By Robert Anglen
The Cincinnati Enquirer
The court-appointed monitor overseeing Cincinnati police reforms said Wednesday that progress is being made - but not as fast as it could be.
In his third quarterly report on the deal that settled lawsuits against the city and ended a federal probe of the police department, Saul Green said communication remains strained and ineffective.
That has left important elements of the settlement - including the establishment of a new community policing program - in flux. Green also noted continuing concerns over use-of-force policies, training programs and a police failure to input data that will be used to determine if there is bias in motor-vehicle stops.
But city officials contend Green's report doesn't fully acknowledge the work they have done.
"It doesn't give the city enough credit for the lead we are taking," said S. Gregory Baker, the city's executive manager of police relations. "The report reflects a significant amount of work in progress... We are working."
Six months after he criticized nearly everyone involved in the 2002 agreement for failing to get along and dragging feet on reforms, Green said Wednesday that new police policies are becoming operational.
"We are pleased to report continued progress," said Green, who is a former U.S. attorney in Detroit. "But the process of change takes time, and the transformation of an organization and its relations with the community involves many steps."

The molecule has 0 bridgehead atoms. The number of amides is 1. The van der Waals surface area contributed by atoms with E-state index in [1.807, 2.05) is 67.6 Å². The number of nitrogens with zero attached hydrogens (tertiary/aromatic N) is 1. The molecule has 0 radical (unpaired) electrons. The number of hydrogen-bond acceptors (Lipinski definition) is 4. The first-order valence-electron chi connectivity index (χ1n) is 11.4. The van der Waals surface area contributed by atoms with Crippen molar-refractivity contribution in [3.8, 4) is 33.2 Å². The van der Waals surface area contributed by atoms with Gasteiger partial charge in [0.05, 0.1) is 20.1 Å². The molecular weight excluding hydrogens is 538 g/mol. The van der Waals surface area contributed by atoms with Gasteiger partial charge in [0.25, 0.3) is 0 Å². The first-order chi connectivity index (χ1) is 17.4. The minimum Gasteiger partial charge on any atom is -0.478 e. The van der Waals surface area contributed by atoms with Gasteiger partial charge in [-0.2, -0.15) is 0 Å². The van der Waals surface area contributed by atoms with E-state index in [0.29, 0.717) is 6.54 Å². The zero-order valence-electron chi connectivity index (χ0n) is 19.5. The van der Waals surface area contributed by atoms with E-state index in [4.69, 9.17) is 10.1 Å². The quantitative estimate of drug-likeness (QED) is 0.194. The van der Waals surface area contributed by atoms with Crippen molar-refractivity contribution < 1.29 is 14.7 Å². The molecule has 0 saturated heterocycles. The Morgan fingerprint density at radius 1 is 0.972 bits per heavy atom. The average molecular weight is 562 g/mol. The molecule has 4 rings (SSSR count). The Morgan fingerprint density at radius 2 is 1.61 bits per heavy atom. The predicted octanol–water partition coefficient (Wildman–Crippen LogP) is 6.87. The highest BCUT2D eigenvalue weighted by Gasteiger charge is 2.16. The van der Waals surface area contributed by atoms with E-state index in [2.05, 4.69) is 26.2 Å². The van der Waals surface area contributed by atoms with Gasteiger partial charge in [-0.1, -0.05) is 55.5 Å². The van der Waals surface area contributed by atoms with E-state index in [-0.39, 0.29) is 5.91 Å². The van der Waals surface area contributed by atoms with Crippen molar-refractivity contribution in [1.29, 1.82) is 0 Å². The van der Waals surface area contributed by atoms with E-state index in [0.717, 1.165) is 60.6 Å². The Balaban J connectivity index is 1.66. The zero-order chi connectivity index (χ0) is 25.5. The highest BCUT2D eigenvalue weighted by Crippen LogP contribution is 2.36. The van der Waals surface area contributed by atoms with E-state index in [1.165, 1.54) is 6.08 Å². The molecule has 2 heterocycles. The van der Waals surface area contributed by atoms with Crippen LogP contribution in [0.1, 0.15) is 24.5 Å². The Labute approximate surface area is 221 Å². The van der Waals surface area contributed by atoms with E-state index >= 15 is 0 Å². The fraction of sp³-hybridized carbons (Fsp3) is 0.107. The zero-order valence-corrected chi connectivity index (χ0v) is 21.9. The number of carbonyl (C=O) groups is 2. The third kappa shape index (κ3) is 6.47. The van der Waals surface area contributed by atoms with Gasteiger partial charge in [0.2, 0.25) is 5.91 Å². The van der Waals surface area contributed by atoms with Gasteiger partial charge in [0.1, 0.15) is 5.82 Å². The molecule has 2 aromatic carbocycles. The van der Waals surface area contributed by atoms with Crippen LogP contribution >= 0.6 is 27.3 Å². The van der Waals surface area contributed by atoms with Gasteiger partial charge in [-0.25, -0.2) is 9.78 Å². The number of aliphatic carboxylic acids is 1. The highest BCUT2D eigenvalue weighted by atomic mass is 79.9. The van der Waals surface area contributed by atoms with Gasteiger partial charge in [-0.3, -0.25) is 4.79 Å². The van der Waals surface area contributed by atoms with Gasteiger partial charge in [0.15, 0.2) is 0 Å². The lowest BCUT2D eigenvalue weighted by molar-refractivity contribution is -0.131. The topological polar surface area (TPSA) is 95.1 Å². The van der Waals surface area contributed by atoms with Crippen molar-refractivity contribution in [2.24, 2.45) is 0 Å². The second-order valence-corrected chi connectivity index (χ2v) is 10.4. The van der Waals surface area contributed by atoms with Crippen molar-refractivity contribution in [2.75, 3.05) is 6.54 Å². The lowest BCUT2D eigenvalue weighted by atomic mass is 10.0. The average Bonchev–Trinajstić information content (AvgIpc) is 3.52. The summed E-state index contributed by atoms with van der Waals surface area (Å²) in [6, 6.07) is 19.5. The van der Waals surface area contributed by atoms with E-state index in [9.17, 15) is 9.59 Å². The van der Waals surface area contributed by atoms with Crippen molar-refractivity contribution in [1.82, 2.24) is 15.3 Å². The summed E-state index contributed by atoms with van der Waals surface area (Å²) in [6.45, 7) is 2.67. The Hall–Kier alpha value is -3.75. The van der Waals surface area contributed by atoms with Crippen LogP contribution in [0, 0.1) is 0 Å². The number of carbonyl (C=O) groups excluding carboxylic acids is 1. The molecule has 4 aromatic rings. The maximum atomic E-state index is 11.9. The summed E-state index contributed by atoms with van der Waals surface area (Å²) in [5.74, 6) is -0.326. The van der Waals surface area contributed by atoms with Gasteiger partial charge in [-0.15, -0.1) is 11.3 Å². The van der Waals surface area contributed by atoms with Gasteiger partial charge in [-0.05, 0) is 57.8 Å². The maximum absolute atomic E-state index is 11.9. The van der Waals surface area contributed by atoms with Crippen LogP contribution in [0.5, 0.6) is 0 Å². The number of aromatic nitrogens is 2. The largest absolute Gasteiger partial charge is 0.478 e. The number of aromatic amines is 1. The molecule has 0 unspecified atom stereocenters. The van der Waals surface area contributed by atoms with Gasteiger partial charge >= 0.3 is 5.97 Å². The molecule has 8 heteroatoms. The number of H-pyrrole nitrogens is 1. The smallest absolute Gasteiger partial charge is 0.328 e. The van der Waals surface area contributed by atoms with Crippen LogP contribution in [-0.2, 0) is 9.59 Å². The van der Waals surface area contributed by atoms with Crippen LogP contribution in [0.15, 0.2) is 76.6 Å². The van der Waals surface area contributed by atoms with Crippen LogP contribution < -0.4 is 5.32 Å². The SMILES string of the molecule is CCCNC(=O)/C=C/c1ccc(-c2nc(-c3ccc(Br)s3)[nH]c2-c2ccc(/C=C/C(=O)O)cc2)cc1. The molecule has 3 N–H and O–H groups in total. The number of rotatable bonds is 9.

Green oversees two agreements. The first - between the city and the U.S. Department of Justice - requires major changes in the way police in Cincinnati do business. The second is a collaborative agreement designed to improve relations between police and the citizens they serve, especially minorities.
Green said it is critical for all the settlement parties - the police union, the city, the Department of Justice, and lawyers for African-American residents - to agree on a new policing system.
His 130-page report raised questions about several use-of-force issues. Among those are:
Failure to note on reports whether suspects were warned before being sprayed with chemicals. Baker said this was a paperwork problem and has been fixed.
Using chemical spray because a suspect spits on an officer.
A continued review of canine units and reports involving police dogs biting suspects. Green said investigations have not been completed. However, he said, "We observed several (canine) training exercises and were impressed with the rigor of the training program."
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